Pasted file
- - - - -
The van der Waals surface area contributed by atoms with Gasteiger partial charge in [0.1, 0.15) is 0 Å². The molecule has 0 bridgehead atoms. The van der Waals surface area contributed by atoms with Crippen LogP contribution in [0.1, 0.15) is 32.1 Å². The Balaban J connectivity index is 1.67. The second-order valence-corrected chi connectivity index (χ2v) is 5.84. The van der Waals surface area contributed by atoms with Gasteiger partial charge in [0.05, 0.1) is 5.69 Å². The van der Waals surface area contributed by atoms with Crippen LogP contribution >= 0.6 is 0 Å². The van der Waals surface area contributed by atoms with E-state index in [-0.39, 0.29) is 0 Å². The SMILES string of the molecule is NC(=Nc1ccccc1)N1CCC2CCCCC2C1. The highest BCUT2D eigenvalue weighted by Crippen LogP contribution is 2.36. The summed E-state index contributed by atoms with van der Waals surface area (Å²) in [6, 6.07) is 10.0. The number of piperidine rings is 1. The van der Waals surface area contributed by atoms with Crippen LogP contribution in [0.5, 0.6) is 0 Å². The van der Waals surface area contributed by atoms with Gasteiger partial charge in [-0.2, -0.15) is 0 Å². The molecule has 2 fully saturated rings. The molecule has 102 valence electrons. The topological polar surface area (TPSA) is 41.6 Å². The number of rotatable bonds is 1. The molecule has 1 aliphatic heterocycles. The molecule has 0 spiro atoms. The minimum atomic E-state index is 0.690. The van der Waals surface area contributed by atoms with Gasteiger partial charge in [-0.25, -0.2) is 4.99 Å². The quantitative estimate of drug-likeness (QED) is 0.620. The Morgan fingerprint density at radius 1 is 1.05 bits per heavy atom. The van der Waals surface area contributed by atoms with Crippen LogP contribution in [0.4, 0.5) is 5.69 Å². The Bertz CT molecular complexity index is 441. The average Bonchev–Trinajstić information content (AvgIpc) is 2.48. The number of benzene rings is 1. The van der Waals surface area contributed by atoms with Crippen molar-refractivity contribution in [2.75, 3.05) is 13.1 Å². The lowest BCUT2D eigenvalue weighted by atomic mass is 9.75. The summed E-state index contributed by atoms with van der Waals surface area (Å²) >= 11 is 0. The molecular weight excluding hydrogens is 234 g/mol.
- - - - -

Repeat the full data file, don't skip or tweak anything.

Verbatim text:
The van der Waals surface area contributed by atoms with Gasteiger partial charge in [0.1, 0.15) is 0 Å². The molecule has 0 bridgehead atoms. The van der Waals surface area contributed by atoms with Crippen LogP contribution in [0.1, 0.15) is 32.1 Å². The Balaban J connectivity index is 1.67. The second-order valence-corrected chi connectivity index (χ2v) is 5.84. The van der Waals surface area contributed by atoms with Gasteiger partial charge in [0.05, 0.1) is 5.69 Å². The van der Waals surface area contributed by atoms with Crippen LogP contribution >= 0.6 is 0 Å². The van der Waals surface area contributed by atoms with E-state index in [-0.39, 0.29) is 0 Å². The SMILES string of the molecule is NC(=Nc1ccccc1)N1CCC2CCCCC2C1. The highest BCUT2D eigenvalue weighted by Crippen LogP contribution is 2.36. The summed E-state index contributed by atoms with van der Waals surface area (Å²) in [6, 6.07) is 10.0. The number of piperidine rings is 1. The van der Waals surface area contributed by atoms with Crippen LogP contribution in [0.5, 0.6) is 0 Å². The van der Waals surface area contributed by atoms with Gasteiger partial charge in [-0.2, -0.15) is 0 Å². The molecule has 2 fully saturated rings. The molecule has 102 valence electrons. The topological polar surface area (TPSA) is 41.6 Å². The number of rotatable bonds is 1. The molecule has 1 aliphatic heterocycles. The molecule has 0 spiro atoms. The minimum atomic E-state index is 0.690. The van der Waals surface area contributed by atoms with Gasteiger partial charge in [-0.25, -0.2) is 4.99 Å². The quantitative estimate of drug-likeness (QED) is 0.620. The Morgan fingerprint density at radius 1 is 1.05 bits per heavy atom. The van der Waals surface area contributed by atoms with Crippen LogP contribution in [0.4, 0.5) is 5.69 Å². The Bertz CT molecular complexity index is 441. The average Bonchev–Trinajstić information content (AvgIpc) is 2.48. The number of benzene rings is 1. The van der Waals surface area contributed by atoms with Crippen molar-refractivity contribution in [2.75, 3.05) is 13.1 Å². The lowest BCUT2D eigenvalue weighted by atomic mass is 9.75. The summed E-state index contributed by atoms with van der Waals surface area (Å²) >= 11 is 0. The molecular weight excluding hydrogens is 234 g/mol.